• #8
    • 22nd Sep 16, 1:52 PM
    How kind! You get to help your daughter and make £60,000 at the same time...
    • david1951
    • By david1951 22nd Sep 16, 1:53 PM
    • 199 Posts
    • 213 Thanks
    david1951
    • #9
    • 22nd Sep 16, 1:53 PM
    • #9
    • 22nd Sep 16, 1:53 PM
    I don't really get this. Why £100,000 and who is the money going to? Are the contents of the house involved in the settlement?
    • theartfullodger
    • By theartfullodger 22nd Sep 16, 2:03 PM
    • 8,265 Posts
    • 10,779 Thanks
    theartfullodger
    It's not only the marriage that is breaking down here. Want to see daughter & grandchildren at all?
    • cjdavies
    • By cjdavies 22nd Sep 16, 2:05 PM
    • 1,597 Posts
    • 1,287 Thanks
    cjdavies
    Spin this around and assume it his parents doing this and he would continue to live there, how would you feel about this towards your Daughter?



    How kind! You get to help your daughter and make £60,000 at the same time...
    Originally posted by shortcrust
    Which I assume will go the Daughter in the future and ex-husband £0
    • ScorpiondeRooftrouser
    • By ScorpiondeRooftrouser 22nd Sep 16, 3:18 PM
    • 986 Posts
    • 1,331 Thanks
    ScorpiondeRooftrouser
    Spin this around and assume it his parents doing this and he would continue to live there, how would you feel about this towards your Daughter?





    Which I assume will go the Daughter in the future and ex-husband £0
    Originally posted by cjdavies
    Well, exactly. I am a bit shocked that anyone here is concerned about the daughter. The family, as a unit, is gaining £80K of assets for £50K. It's the husband who is losing out by £30K.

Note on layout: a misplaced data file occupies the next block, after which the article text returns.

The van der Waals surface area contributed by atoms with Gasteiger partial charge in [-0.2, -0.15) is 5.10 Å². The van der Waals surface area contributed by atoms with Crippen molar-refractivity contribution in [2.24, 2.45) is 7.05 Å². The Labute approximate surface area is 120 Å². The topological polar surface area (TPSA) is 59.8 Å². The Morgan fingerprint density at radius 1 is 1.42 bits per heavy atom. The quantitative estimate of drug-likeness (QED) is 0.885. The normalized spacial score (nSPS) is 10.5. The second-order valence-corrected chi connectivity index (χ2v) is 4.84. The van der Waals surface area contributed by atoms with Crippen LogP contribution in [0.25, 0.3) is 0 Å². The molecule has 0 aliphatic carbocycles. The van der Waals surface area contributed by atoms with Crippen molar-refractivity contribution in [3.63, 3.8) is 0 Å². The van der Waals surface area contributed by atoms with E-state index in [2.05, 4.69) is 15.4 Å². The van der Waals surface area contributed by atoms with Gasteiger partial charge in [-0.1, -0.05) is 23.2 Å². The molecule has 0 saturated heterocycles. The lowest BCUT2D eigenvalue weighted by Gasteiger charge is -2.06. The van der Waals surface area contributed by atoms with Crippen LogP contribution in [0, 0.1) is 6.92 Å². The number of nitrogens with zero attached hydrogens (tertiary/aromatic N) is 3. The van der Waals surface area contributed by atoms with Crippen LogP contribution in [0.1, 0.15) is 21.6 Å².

One can generally assume that the parents' gain is also the daughter's gain.
    • foxy-stoat
    • By foxy-stoat 22nd Sep 16, 4:19 PM
    • 1,086 Posts
    • 613 Thanks
    foxy-stoat
    Our daughter’s marriage has irrevocably broken down.
    Their house (current value £160000) is held in joint ownership.
    Her husband and she have agreed to sell the house to us for £100000 for a quick resolution, instead of placing the house on the open market, so she can continue to live in it.
    Any legal pitfalls?
    Originally posted by fittoretire
    I do not see any problems with this, as long as they own the property outright with no mortgage, your buying it with cash from your own savings and your giving the soon to be Ex husand £80,000.
    • xylophone
    • By xylophone 22nd Sep 16, 4:27 PM
    • 18,463 Posts
    • 10,388 Thanks
    xylophone
    Make your daughter a gift of £80,000 so that she can buy out her ex husband at fair market value?

    This would be a PET as far as your estates are concerned - keep a record for IHT purposes.
    • bod1467
    • By bod1467 22nd Sep 16, 5:11 PM
    • 14,782 Posts
    • 13,399 Thanks
    bod1467
    I bought my first house below market value.

    When my Dad became terminally ill he sold me the house for £37k when the market value was £39k. This had a few benefits ...

    1. I was newly married and was looking to buy a home anyway
    2. We could all stay in the "family" home so my Dad wouldn't have to find somewhere else
    3. The major element of my dad's estate was converted into cash, thus making future execution of his will easier to manage

    (My 2 brothers were aware of this, and agreed to it. Indeed my younger brother was living with us).

    Not quite the OP's situation, but it shows it can (and does) happen.

    PS - from the values you'll gather this was a long time ago.